When WordPress released Full-Site Editing (FSE) with its version 5.6, it changed the landscape of web design within its ecosystem. WordPress themes, traditionally defined by PHP-based templates, saw a new breed arise — block themes — that provide unprecedented flexibility in website design.
WordPress FSE offers a revolutionary approach to building websites with the ability to customize every part of your site, from headers and footers to 404 pages, all without touching any site files or CSS. This has resulted in different types of themes evolving in the WordPress space: Block, Classic, Hybrid, and Universal.
Understanding Full Site Editing (FSE) Themes
Block themes, the new kids on the block, have gained official support since WordPress 5.9’s release. They provide users with tools such as the site editor and global styles interfaces, replacing many past settings pages like the customizer and widgets screens.
The distinguishing factor of block themes is their construction; they are built from HTML templates made entirely of blocks. This opens up the site editor, template editor, global styles interface, and more. WordPress 5.9’s default theme, Twenty Twenty-Two, is the first of its kind to support this new set of tools, and the number of block themes is gradually growing.
Classic and Hybrid Themes
Classic themes are the veterans of the WordPress world, with most of them featuring PHP-based templates. Hybrid themes are a blend, classic themes that have adopted one or more FSE components like the template editor or theme.json.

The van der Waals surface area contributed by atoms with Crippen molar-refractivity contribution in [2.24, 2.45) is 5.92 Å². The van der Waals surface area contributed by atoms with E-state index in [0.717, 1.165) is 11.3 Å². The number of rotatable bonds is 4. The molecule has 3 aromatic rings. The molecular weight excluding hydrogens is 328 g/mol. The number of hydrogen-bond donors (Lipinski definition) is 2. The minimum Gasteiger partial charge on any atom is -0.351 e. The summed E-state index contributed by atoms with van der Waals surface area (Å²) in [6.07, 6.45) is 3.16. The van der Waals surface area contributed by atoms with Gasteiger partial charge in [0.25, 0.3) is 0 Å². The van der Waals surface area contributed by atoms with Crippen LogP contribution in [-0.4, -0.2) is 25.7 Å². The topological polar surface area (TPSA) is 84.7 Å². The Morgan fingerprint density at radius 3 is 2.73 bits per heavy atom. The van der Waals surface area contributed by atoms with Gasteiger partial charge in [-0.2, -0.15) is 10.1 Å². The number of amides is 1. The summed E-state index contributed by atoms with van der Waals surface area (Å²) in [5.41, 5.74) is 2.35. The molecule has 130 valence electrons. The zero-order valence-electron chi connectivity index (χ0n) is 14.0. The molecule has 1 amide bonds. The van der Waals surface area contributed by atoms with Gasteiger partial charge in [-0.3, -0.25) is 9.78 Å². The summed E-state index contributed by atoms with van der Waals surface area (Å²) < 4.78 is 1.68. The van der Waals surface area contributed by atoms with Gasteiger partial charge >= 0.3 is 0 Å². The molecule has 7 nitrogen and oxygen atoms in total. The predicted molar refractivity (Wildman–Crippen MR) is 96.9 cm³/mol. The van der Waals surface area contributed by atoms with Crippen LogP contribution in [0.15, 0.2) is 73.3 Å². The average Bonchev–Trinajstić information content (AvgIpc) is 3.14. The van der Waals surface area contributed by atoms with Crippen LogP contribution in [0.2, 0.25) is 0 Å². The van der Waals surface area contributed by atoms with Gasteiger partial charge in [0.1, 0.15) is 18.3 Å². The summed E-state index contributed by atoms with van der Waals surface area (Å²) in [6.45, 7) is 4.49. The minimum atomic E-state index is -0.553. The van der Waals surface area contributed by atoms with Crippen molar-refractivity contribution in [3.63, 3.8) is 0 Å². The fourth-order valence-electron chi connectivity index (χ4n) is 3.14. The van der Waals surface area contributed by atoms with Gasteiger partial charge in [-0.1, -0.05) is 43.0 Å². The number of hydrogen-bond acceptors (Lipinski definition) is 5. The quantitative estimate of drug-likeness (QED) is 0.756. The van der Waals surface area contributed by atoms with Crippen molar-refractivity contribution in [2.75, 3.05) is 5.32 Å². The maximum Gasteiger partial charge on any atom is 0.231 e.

Examples of traditional themes include Twenty-Eleven, Divi, and Avada. These themes offer a standard approach to web design, where users can customize their website within the given structure. You can change colors, fonts, and layouts, but you’ll often need coding skills or plugins for more advanced modifications.
Classic themes, for instance, use the WordPress Customizer for changes. They offer the familiarity and traditional tools that seasoned WordPress users and developers appreciate. Nevertheless, they can’t match the flexibility offered by block themes, given their PHP-based nature.
Universal themes bridge the gap between classic and block themes. They can use the Full Site Editor, and yet, they can also be configured in a classic way. Universal themes give you the freedom to use the Customizer, Menus, Widgets dashboards, and the Site Editor. However, the support and maintenance burden of universal themes can be unappealing for most developers, making these themes a rarity in the market as of 2024.
WordPress FSE vs Traditional Themes: The Comparison
The distinction between classic themes and block themes is vital, and understanding the differences can help you choose the right one for your site. Choosing between WordPress FSE and traditional themes necessitates examining their ease of use, customization possibilities, required technical skills, performance, and compatibility with plugins.
PHP vs HTML
Classic themes rely on PHP to display content, whereas block themes use HTML files with block markup for their Page Templates. PHP in block themes is only used as a fallback.